Following the ouster of Rich Ross as chairman of Disney Studios, UCLA Professor Emeritus Howard Suber posted a recent article about an influential investor who wrote a report to the Paramount Studios board entitled, “What’s Wrong With The Film Industry?”
Here are some of his main points:
-The constant turnover of the production head of the studio is disastrous.
-The conflict and turnover caused by the buying and selling of companies causes confusion, uncertainty, and weakens morale in the production areas.
-Authority is not clearly defined.
-Overhead is indefensibly high.
-Budget estimates are not complete or accurate when shooting begins.
-Budgets are a joke, since they are exceeded with impunity.
-Shooting schedules are disregarded; scripts are not ready when shooting begins.
-The write-off on stories and contracts is enormous. Screenplay costs are excessive.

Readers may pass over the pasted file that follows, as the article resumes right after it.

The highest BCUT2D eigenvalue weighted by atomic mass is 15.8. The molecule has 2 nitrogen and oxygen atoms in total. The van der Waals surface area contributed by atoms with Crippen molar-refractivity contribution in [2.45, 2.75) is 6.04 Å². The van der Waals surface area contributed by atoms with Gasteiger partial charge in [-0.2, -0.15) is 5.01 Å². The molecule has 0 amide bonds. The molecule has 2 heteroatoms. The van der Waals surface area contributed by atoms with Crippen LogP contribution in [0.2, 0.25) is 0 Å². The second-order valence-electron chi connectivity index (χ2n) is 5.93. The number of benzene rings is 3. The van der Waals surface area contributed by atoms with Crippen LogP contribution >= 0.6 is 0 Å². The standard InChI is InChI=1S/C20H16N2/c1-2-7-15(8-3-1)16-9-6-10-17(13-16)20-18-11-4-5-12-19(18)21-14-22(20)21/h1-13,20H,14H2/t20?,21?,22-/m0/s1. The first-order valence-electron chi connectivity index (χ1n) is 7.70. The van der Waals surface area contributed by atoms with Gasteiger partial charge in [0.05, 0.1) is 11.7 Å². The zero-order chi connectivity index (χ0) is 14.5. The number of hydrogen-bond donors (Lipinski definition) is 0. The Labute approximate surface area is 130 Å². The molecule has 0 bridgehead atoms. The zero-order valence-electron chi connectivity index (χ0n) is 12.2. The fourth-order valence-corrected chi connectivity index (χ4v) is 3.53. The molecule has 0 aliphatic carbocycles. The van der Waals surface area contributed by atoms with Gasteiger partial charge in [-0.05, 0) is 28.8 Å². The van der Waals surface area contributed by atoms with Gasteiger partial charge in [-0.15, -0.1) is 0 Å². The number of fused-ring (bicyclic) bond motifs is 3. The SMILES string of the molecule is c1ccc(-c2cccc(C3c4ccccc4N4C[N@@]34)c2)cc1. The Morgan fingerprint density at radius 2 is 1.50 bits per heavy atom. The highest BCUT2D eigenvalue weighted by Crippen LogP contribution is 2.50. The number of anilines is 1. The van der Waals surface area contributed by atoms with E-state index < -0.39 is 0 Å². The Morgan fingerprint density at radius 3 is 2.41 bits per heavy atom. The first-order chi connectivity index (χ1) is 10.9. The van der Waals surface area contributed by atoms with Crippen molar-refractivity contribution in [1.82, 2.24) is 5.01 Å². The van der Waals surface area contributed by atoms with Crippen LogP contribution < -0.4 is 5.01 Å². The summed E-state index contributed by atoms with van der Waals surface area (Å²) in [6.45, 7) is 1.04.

-Producers hold exorbitant contracts, and there is no relationship between a producer’s salary and the box-office success of his pictures.
The analyst concluded that it would probably be a smart move to put someone in charge as Head of Production who actually had extensive film-making experience.
The analyst was Joseph P. Kennedy, father of J.F.K., who was involved in both Pathe and RKO. The report was written in 1936.
It’s hard to know whether to be surprised, disheartened or amused that so much hasn’t changed over the last 76 years. It will be interesting ( or gut-wrenching, depending on your mental vantage point ) to see where it all leads us.
Will the continuing tide of runaway production be Hollywood’s final undoing, or are we all on a big merry-go-round that brings us back to the same spot with a calculable regularity?
Suber writes an excellent blog entitled The Power of Film where he posts some very insightful articles. Check them out.